PT and Podiatry Resident Education in O&P
December 2017 Issue
My dual training as a physical therapist and as a prosthetist/orthotist has given me the ability to see patients through two overlapping lenses. In 2010, I was contacted by my alma mater, Springfield College, to spearhead a curriculum change in its physical therapy (PT) program. As an adjunct to the gait and movement disorder coursework, they wanted a class specific to O&P but designed for rehabilitation professionals. Think of it as an O&P crash course—action-packed with the essentials for new PT graduates.
After developing the course, which I continue to teach annually, it seemed to be a natural progression for our practice, which utilizes PT and O&P skillsets under one roof, to include post-graduate interns. This way, through these lenses, future providers can gain a greater breadth of understanding about the complexities of patient care. The PT education model brought about a similar relationship with the podiatric medicine residency program at St. Francis Hospital, Hartford, Connecticut.
"Balancing clinical practice and podiatric resident education is best achieved by integrating as many available resources as possible," says Rafael Gonzalez, DPM, who heads the residency program. "Local or regional hospitals, affiliated out-patient clinics, out-patient surgery centers, private podiatry practices and others such as physical therapists, wound care specialists, etc., should be part of this collective effort. By sharing responsibilities, providers can deliver residents with more comprehensive education and training across interconnected specialties without overwhelming any particular provider with all or most of these responsibilities." In clinical training, it's not uncommon for a patient assessment to have Gonzalez, myself, a PT intern, and a handful of podiatric residents in the same room. This yields excellence in care, and eliminates the risk of the patient's care plan being lost in translation.
The benefits of a robust teaching institution are immeasurable. As small, independent healthcare practices, we shouldn't shy away from the educational process, or feel only large teaching hospitals can play a role. Small healthcare practices can offer more personalized care and far less red tape. Instead, we can focus our clinical time establishing care plans based on what the evidence recommends. Interns are expected to share how they arrive at a care decision, showcase and share the references, and rigorously evaluate the quality of research. In doing this, we all benefit by melding clinical experience to evidence-based care. An added benefit is that we constantly meet new providers, and can identify the best of the best as well as those that share our patient-first passion. "I've been doing this a while; the benefits are endless," says Gonzalez. "Staying current with all new surgical trends and technological advances in our profession, being able to educate well-trained medical and surgical providers to meet the community's needs. There is also the satisfaction of teaching, which in my opinion, is an honorable and moral obligation we have to our profession and to those trying to follow in our footsteps."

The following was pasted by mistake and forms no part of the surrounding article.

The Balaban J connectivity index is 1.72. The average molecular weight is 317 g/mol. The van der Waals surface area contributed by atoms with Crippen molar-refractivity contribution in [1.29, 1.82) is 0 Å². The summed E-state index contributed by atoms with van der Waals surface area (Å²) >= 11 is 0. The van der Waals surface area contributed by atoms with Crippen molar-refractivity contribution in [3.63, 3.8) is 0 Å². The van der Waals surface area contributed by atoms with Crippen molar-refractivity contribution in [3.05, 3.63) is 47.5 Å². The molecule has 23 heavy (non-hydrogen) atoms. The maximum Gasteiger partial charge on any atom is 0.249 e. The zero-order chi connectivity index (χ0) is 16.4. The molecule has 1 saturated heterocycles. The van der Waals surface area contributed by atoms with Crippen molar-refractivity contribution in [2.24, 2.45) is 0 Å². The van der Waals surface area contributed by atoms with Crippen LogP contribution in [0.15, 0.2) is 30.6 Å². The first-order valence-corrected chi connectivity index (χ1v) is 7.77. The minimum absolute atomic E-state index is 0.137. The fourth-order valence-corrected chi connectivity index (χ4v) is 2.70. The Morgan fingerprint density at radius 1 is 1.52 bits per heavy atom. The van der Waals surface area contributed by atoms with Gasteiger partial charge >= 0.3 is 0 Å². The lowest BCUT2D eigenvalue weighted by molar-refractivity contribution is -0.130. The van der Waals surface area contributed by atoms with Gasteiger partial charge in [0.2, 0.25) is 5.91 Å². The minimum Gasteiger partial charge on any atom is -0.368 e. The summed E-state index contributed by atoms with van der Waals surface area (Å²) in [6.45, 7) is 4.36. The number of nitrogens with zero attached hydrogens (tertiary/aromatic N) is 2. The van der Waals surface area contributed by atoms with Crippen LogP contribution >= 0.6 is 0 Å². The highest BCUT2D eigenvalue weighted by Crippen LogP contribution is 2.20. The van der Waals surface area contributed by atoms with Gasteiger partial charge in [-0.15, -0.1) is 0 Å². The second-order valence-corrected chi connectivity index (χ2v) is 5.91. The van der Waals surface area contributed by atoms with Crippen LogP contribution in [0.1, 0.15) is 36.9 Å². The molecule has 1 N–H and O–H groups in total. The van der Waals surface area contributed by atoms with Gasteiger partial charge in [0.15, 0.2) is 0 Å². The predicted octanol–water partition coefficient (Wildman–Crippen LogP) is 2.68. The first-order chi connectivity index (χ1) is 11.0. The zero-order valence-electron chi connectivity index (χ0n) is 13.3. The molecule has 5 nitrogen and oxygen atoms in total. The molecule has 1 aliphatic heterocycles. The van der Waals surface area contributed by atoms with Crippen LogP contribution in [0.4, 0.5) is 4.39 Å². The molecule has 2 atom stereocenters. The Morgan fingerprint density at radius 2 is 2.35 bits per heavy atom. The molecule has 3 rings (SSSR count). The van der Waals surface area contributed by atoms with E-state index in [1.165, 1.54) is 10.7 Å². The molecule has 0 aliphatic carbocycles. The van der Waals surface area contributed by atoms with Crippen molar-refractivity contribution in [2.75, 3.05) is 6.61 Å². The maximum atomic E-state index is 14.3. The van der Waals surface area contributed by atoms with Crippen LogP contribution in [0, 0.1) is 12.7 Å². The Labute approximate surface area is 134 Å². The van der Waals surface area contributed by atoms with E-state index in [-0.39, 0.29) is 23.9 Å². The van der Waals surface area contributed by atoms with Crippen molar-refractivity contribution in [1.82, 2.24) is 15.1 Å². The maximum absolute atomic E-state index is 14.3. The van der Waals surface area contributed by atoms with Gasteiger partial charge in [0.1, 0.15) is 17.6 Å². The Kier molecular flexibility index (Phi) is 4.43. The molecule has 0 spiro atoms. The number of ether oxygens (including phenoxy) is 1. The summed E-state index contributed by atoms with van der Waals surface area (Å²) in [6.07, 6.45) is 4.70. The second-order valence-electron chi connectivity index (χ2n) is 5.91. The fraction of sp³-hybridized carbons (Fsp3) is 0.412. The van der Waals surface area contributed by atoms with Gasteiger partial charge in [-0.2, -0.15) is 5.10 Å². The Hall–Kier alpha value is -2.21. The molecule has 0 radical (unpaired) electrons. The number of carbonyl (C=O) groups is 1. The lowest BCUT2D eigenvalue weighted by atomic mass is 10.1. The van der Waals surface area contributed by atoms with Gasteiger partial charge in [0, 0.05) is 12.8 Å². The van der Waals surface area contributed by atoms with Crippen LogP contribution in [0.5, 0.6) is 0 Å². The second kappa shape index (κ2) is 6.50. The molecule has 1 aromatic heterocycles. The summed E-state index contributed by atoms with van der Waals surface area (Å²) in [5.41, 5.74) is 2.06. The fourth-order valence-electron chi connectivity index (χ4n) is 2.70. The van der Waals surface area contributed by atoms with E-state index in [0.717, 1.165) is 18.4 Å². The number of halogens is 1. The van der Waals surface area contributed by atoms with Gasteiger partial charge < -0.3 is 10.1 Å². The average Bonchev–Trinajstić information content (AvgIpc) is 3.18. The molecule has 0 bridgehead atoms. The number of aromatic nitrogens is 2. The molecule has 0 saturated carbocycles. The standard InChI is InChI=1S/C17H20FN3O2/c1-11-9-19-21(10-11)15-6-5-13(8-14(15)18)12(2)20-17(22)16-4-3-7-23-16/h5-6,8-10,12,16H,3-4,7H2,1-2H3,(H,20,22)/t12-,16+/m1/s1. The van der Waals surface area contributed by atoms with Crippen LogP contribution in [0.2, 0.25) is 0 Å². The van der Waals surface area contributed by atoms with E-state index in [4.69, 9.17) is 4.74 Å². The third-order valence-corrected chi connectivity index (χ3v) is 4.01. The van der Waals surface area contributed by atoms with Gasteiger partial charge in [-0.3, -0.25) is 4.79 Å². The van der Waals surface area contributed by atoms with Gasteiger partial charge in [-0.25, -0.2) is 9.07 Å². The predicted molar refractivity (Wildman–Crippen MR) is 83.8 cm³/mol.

This kind of collaboration is a large undertaking, and not for everyone. However, for those who value and enjoy the educational process, I'd recommend starting slow and small. Interject yourself in a local community college or even at the high school level in an observation role. Colleges demand clinical shadowing opportunities, and this is an exciting population to begin with. We are as strong as those with whom we connect. Reach out to your local colleagues and see where your clinical skillset can benefit the community, both patients and those providers in training.
Matt Calendrillo, DPT, BOCO, BOCP, is the cofounder of Live Every Day, with offices in Simsbury, Suffield, Avon, and Westminster, Connecticut. He can be reached at firstname.lastname@example.org.